DUP head arrives for talks with UK leader May

The prime minister met leaders of Northern Ireland's other political parties on Thursday, some of whom had voiced concerns that a tie-up could destabilise local politics and undermine the British government's neutrality in overseeing separate talks to form a new power-sharing government in Northern Ireland.

The EU's chief Brexit negotiator, Michael Barnier and the UK's Brexit minister, David Davis, will meet in Brussels on Monday (19 June), kicking off negotiations likely to take nearly two years.

"We've had some very good discussions today and those discussions are continuing this afternoon, " she said.

The European Parliament, which named former Belgian prime minister Verhofstadt as its Brexit pointman a year ago, will have the final say on any deal on Britain's exit from the EU.

With formal European Union divorce talks due next week, May heads to France on Tuesday to meet Emmanuel Macron, who last month swept to victory in its presidential election.

Barnier has said he wants to wrap up a Brexit deal by October 2018 so it has time to get through national parliaments and the European Parliament in time for Britain's departure from the bloc at the end of March 2019. The Conservatives are considering an arrangement in which the Northern Ireland party backs Ms.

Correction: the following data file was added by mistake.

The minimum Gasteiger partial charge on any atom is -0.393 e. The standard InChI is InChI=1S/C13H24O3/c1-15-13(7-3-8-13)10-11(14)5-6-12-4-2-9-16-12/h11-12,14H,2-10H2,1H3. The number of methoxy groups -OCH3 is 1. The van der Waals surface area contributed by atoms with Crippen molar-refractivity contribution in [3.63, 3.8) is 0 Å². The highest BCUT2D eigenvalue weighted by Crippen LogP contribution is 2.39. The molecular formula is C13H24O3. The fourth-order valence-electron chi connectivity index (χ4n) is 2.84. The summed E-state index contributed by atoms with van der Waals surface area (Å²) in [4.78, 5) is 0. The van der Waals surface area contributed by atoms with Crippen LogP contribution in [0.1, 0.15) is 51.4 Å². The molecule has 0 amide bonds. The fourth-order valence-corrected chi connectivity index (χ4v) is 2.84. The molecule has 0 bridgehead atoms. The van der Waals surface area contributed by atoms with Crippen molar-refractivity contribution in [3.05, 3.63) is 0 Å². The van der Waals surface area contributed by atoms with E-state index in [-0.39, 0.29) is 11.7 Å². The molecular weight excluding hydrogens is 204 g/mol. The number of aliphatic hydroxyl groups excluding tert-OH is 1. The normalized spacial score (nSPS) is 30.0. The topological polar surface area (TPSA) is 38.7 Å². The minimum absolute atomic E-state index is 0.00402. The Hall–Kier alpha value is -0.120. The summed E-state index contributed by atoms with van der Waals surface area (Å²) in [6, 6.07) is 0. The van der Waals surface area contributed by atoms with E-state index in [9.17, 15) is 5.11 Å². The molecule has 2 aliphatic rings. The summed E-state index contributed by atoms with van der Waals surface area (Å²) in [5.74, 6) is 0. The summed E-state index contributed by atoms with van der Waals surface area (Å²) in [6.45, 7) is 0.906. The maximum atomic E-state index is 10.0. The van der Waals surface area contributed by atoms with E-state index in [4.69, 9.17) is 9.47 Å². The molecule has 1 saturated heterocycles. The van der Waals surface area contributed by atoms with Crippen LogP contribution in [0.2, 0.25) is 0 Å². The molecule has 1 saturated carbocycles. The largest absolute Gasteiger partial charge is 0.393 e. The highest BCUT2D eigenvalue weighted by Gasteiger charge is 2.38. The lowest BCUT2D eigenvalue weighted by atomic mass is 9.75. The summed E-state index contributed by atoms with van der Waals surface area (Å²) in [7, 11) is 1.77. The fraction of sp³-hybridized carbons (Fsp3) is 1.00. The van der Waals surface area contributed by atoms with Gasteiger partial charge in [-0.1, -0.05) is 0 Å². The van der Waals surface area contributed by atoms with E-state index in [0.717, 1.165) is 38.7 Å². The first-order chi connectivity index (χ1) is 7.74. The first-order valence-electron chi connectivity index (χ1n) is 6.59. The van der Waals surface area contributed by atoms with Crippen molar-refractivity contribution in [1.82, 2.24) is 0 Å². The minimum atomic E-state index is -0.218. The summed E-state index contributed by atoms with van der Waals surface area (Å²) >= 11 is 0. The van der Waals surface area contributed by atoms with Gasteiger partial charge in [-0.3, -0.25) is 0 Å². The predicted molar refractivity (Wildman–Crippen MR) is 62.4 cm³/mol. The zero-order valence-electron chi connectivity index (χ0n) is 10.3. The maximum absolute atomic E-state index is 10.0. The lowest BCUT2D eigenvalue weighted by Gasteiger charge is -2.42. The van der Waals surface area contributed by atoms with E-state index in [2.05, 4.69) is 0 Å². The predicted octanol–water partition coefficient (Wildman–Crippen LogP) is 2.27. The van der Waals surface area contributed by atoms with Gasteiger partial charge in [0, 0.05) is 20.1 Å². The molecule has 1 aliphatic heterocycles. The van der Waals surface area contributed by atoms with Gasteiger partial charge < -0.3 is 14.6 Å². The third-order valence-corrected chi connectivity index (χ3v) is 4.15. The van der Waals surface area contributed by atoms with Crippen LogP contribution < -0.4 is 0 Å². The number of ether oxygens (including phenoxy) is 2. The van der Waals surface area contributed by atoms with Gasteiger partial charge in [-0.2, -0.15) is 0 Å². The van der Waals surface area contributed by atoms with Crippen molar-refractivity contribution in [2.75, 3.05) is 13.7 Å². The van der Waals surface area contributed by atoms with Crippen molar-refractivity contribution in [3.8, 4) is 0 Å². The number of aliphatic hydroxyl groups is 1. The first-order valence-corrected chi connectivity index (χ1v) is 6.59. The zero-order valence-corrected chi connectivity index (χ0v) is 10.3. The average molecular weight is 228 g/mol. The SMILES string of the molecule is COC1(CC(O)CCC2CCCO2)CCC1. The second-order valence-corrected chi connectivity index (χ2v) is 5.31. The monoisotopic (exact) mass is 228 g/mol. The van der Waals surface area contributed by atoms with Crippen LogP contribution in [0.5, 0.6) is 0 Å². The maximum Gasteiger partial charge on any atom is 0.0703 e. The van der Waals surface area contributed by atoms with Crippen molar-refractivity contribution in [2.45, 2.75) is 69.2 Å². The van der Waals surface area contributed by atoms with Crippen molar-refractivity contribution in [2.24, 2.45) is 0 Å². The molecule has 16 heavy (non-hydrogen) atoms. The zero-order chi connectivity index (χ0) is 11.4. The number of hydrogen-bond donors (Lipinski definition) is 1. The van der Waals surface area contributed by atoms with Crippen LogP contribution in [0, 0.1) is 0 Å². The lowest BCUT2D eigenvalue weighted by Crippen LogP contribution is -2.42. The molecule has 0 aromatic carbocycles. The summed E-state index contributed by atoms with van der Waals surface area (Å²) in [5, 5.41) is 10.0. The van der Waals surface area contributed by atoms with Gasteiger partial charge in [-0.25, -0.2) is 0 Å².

The DUP has come to the fore since the General Election after the Prime Minister had sought to strengthen her hand for Brexit negotiations by calling a snap election in April, but ended up losing her party's majority in a shock result. They have struggled for years with Irish nationalists, who want the British province to join a united Ireland.

During the campaign, May cast herself as the leader to navigate the negotiations that will shape the future of the United Kingdom and its $US2.5 trillion ($A3.3 trillion) economy.

The EU will keep the door open for Britain to return, but only on worse terms than it now has, European Parliament Brexit negotiator Guy Verhofstadt said Wednesday.

With former prime ministers stepping all over the turf, and mainstream media barely concealing its ambition to discredit the new DUP-supported, Tory-led government from the get-go, there is one way that Theresa May could clear the air, give herself some much needed legitimacy, and silence the critics. She also signalled she's willing to rethink her approach to Brexit.

That border will become an external European Union border after Brexit and there have been growing fears that any border controls would have a serious economic impact on both Northern Ireland and the Republic.

Despite the uncertainty over her ability to govern, May had confirmed that Brexit negotiations - expected to be the most complex worldwide talks Britain has held for decades - would begin as planned next week.

Talks between the DUP and the Tories are set to continue again tomorrow.

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